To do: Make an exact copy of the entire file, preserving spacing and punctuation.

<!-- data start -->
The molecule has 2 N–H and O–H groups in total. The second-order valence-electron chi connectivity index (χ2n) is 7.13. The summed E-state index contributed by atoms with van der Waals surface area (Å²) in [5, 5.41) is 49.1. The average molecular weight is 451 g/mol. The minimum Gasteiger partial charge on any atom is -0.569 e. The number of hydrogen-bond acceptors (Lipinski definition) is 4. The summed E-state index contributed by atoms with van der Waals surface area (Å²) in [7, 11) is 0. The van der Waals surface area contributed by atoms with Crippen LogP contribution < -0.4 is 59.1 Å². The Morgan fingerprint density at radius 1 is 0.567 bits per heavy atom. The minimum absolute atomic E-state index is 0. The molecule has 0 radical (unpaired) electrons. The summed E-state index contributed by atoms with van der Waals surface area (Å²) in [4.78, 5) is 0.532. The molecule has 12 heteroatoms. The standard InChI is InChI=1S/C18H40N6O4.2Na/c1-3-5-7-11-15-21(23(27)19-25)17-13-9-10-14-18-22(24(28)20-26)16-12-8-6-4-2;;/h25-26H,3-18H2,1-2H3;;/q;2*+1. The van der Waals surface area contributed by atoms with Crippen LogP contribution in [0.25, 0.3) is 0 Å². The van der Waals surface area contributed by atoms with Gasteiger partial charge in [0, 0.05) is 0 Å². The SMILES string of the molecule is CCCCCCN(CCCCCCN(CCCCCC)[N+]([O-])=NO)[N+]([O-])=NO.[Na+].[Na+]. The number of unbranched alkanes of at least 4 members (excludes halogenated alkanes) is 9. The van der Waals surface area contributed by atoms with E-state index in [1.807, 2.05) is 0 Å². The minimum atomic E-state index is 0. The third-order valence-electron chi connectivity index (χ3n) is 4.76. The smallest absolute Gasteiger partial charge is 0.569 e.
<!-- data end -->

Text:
The molecule has 2 N–H and O–H groups in total. The second-order valence-electron chi connectivity index (χ2n) is 7.13. The summed E-state index contributed by atoms with van der Waals surface area (Å²) in [5, 5.41) is 49.1. The average molecular weight is 451 g/mol. The minimum Gasteiger partial charge on any atom is -0.569 e. The number of hydrogen-bond acceptors (Lipinski definition) is 4. The summed E-state index contributed by atoms with van der Waals surface area (Å²) in [7, 11) is 0. The van der Waals surface area contributed by atoms with Crippen LogP contribution < -0.4 is 59.1 Å². The Morgan fingerprint density at radius 1 is 0.567 bits per heavy atom. The minimum absolute atomic E-state index is 0. The molecule has 0 radical (unpaired) electrons. The summed E-state index contributed by atoms with van der Waals surface area (Å²) in [4.78, 5) is 0.532. The molecule has 12 heteroatoms. The standard InChI is InChI=1S/C18H40N6O4.2Na/c1-3-5-7-11-15-21(23(27)19-25)17-13-9-10-14-18-22(24(28)20-26)16-12-8-6-4-2;;/h25-26H,3-18H2,1-2H3;;/q;2*+1. The van der Waals surface area contributed by atoms with Crippen LogP contribution in [0.25, 0.3) is 0 Å². The van der Waals surface area contributed by atoms with Gasteiger partial charge in [0, 0.05) is 0 Å². The SMILES string of the molecule is CCCCCCN(CCCCCCN(CCCCCC)[N+]([O-])=NO)[N+]([O-])=NO.[Na+].[Na+]. The number of unbranched alkanes of at least 4 members (excludes halogenated alkanes) is 9. The van der Waals surface area contributed by atoms with E-state index in [1.807, 2.05) is 0 Å². The minimum atomic E-state index is 0. The third-order valence-electron chi connectivity index (χ3n) is 4.76. The smallest absolute Gasteiger partial charge is 0.569 e.